Sunday, September 10, 2006

FBI seeks truth, CIA seeks Bush-Mandated pretexts.

Or at least, that's what this NYT article suggests to me about the inter-agency disputes over interrogation of Abu Zubaydah, the first Osama bin Laden follower captured by US forces post 9/11.

At a Secret Interrogation, Dispute Flared Over Tactics - New York Times: "President Bush pointedly cited the capture and interrogation of Mr. Zubaydah in his speech last Wednesday announcing the transfer of Mr. Zubaydah and 13 others to the American detention center in Guantánamo Bay, Cuba. And he used it to call for ratification of the tough techniques employed in the questioning.

But rather than the smooth process depicted by Mr. Bush, interviews with nearly a dozen current and former law enforcement and intelligence officials briefed on the process show, the interrogation of Mr. Zubaydah was fraught with sharp disputes, debates about the legality and utility of harsh interrogation methods, and a rupture between the Federal Bureau of Investigation and the C.I.A. that has yet to heal.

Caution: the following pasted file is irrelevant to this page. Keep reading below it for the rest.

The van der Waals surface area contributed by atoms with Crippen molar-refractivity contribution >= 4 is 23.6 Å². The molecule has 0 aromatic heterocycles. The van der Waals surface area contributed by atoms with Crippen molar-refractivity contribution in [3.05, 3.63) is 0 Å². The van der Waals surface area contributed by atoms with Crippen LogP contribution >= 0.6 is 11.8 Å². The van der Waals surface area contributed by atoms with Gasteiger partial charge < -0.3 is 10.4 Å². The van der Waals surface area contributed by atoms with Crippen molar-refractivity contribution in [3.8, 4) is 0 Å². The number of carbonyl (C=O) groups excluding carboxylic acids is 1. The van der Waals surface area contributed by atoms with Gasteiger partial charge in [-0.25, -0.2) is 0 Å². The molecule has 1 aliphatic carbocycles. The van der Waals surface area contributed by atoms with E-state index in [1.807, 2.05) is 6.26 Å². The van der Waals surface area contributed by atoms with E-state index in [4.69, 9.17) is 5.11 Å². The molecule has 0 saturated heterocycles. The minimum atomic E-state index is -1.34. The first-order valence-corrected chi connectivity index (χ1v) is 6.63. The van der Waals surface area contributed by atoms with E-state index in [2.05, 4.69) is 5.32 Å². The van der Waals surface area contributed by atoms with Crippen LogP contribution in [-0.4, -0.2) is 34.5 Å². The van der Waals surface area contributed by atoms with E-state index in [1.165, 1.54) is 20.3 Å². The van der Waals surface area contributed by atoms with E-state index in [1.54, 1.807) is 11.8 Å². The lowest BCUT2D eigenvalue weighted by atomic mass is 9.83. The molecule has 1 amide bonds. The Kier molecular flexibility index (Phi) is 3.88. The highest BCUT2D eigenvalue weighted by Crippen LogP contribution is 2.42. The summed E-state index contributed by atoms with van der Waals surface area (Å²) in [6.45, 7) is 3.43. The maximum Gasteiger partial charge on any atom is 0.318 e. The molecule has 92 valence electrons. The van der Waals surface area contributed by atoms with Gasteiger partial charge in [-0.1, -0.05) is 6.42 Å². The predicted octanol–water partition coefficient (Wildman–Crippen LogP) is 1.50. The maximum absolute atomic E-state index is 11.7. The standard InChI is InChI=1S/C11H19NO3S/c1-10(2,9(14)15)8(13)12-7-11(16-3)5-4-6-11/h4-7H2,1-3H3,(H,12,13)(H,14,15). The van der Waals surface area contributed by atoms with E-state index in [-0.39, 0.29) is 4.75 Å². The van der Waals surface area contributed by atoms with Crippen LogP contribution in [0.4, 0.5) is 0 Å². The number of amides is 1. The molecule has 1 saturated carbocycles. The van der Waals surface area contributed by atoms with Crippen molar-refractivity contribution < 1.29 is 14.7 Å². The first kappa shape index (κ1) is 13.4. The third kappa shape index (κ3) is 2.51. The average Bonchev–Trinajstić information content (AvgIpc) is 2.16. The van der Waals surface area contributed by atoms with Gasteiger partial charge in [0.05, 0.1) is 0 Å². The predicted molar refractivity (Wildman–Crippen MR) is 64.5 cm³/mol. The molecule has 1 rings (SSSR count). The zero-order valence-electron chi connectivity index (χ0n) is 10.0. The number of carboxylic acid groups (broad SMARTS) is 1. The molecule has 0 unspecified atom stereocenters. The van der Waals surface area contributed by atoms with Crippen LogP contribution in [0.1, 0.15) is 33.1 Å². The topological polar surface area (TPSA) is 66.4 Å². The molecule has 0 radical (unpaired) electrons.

Some of those interviewed offered sharply contrasting accounts, but all said that the disagreements were intense. More than four years later, these disputes are foreshadowing the debate that Mr. Bush’s new proposals are meeting in Congress, as lawmakers wrangle about what rules should apply as terrorism suspects are captured, questioned and, possibly, tried before military tribunals."

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